Impacts of Strategic Involuntary Teacher Transfers on Equity and Teacher Productivity

This post is by Jason Grissom (Vanderbilt University).

District policymakers often argue that rules in teacher contracts and collective bargaining agreements (CBAs), that limit their ability to transfer teachers to different schools unless the teacher initiates the move, handcuff them in achieving the right mix of teachers across the district. In many districts in California, for example, CBAs prevent districts from involuntarily transferring teachers except when schools lose teaching positions, and even then, seniority often governs which teachers can be moved. Could loosening those restrictions benefit students? On the one hand, maybe so. Districts could, for example, use transfers to move ineffective teachers out of disadvantaged schools or match teachers to positions where their skills could have a more positive impact. On the other hand, maybe not. If the district used transfers to shuffle ineffective teachers to other disadvantaged schools or moved them to positions where their skills are underutilized, greater involuntary transfer authority could be detrimental.

Up to this point, research has had little to say about the impacts of strategic involuntary transfers because there have been few opportunities to study them. In a study I recently conducted with Susanna Loeb and Nathaniel Nakashima, however, we were able to shed some light on the potential outcomes of a strategic teacher transfer policy using data from Miami-Dade County Public Schools (M-DCPS), the nation’s fourth largest school district. Prior to the start of the 2009-10, 2010-11, and 2011-12 school years, M-DCPS exercised a clause in its CBA allowing for the transfer of teachers—identified by their principals—involuntarily within the district, provided those moves could be deemed “in the best interest of the school system.” Approximately 375 teachers were moved involuntarily over these three years. The district provided us with the involuntary transfer list in each year, which we merged with other district administrative data on schools, personnel, and students. We use this dataset to investigate how the transfer policy impacted the performance and distribution of teachers in the district.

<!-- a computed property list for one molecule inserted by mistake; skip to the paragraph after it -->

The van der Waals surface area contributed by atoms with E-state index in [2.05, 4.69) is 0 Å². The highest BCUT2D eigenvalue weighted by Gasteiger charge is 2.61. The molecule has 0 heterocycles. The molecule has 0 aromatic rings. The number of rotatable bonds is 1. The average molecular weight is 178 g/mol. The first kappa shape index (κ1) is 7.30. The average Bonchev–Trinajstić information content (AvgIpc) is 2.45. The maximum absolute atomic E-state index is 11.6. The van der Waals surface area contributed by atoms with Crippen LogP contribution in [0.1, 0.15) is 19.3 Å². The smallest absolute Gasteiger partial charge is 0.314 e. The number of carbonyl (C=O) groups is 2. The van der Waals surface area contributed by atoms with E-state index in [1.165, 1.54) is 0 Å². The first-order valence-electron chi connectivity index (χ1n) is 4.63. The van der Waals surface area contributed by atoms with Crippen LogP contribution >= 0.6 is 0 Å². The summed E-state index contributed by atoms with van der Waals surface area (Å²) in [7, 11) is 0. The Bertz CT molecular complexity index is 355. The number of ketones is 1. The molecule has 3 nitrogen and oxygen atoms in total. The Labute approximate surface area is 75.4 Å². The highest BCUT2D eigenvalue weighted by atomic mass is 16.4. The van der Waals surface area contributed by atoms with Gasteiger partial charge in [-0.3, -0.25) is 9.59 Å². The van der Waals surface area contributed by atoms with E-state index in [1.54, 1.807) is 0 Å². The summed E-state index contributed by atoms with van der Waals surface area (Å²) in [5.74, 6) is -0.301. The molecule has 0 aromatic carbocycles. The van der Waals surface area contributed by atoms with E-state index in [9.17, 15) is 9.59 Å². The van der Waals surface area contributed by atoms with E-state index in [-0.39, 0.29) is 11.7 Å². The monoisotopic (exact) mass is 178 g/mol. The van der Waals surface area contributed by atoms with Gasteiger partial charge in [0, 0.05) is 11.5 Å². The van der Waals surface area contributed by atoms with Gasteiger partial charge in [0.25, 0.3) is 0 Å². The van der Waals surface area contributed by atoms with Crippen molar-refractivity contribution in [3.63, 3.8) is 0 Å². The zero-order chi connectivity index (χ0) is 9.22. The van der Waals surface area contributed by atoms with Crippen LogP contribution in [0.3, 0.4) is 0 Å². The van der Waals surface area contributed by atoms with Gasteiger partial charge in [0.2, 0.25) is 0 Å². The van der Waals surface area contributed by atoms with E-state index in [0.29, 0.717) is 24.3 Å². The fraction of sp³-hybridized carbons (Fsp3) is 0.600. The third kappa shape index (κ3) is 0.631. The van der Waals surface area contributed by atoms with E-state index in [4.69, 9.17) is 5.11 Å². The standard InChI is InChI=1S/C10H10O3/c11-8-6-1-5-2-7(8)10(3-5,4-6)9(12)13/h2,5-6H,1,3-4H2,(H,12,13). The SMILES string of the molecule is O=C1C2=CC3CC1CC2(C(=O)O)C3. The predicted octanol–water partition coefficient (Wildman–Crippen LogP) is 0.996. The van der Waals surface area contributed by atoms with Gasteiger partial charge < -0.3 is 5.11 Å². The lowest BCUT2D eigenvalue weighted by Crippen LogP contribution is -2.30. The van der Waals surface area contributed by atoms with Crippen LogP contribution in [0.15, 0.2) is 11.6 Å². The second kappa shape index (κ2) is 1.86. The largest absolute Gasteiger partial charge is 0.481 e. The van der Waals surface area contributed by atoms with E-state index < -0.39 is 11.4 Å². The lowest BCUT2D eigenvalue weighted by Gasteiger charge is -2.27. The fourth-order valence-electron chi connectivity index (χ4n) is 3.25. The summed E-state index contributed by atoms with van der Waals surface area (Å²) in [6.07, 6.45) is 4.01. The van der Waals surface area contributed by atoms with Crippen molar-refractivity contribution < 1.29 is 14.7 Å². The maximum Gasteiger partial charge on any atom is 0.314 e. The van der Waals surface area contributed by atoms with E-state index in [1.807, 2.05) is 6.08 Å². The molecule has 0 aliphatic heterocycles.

We found that schools that utilized the involuntary transfer policy served larger populations of low-income and African American students and were also lower-performing, scoring a D on Florida’s accountability grading system, on average. The involuntarily-transferred teachers tended to be relatively low performers in those schools in the sense that they were absent from work more often and their students had lower math gains in the year prior to the transfer. They also tended to have experience and tenure profiles more similar to staying teachers than to voluntary exiters, suggesting that schools used the transfer policy to remove less productive teachers who were unlikely to leave otherwise.

We uncovered no evidence that the involuntary transfer policy in M-DCPS was used to shuffle teachers from one low-performing school to another (the so-called “dance of the lemons”); the receiving schools were rated approximately a B and had much higher math and reading achievement than sending schools, on average. In their new schools, transferred teachers had fewer absences (nearly 2 per year), suggesting a gain on one measure of productivity, though their performance as measured by contributions to student test score growth continued to be low in their new schools (interestingly, they were more often placed in untested grades or subjects in their new schools). Also, those disadvantaged “sending” schools replaced the transferred teachers with new teachers who were higher performing in terms of both work absences and student growth.

On the whole, Miami-Dade’s involuntary transfer policy appears to have improved equity of the distribution of teacher effectiveness for disadvantaged and advantaged students across the district. There is also some evidence of overall gains to teacher productivity. These results suggest that districts, teachers, and students can gain from targeted, strategic use of teacher transfers, particularly if transfers are implemented with an eye towards getting better teachers into classrooms with underserved students.

The full study can be found in Jason A. Grissom, Susanna Loeb, and Nathaniel A. Nakashima , “Strategic Involuntary Teacher Transfers and Teacher Performance: Examining Equity and Efficiency”, Journal of Policy Analysis and Management, Volume 33, Issue 1, pages 112–140, Winter 2014.

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